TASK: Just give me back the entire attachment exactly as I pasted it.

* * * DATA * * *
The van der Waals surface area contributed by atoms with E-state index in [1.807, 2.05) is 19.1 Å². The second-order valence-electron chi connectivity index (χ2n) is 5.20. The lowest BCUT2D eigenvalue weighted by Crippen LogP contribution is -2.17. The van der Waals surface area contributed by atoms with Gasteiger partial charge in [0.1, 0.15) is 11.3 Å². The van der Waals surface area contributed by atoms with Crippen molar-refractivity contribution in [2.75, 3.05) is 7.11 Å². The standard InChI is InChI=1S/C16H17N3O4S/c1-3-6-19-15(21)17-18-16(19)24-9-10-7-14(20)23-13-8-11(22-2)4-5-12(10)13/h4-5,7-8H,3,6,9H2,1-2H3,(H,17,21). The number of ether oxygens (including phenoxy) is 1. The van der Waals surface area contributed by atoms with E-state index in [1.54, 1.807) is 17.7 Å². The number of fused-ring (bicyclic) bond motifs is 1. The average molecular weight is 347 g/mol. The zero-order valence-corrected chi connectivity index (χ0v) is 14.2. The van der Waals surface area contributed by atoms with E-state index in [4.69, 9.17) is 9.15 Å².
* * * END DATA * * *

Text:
The van der Waals surface area contributed by atoms with E-state index in [1.807, 2.05) is 19.1 Å². The second-order valence-electron chi connectivity index (χ2n) is 5.20. The lowest BCUT2D eigenvalue weighted by Crippen LogP contribution is -2.17. The van der Waals surface area contributed by atoms with Gasteiger partial charge in [0.1, 0.15) is 11.3 Å². The van der Waals surface area contributed by atoms with Crippen molar-refractivity contribution in [2.75, 3.05) is 7.11 Å². The standard InChI is InChI=1S/C16H17N3O4S/c1-3-6-19-15(21)17-18-16(19)24-9-10-7-14(20)23-13-8-11(22-2)4-5-12(10)13/h4-5,7-8H,3,6,9H2,1-2H3,(H,17,21). The number of ether oxygens (including phenoxy) is 1. The van der Waals surface area contributed by atoms with E-state index in [1.54, 1.807) is 17.7 Å². The number of fused-ring (bicyclic) bond motifs is 1. The average molecular weight is 347 g/mol. The zero-order valence-corrected chi connectivity index (χ0v) is 14.2. The van der Waals surface area contributed by atoms with E-state index in [4.69, 9.17) is 9.15 Å².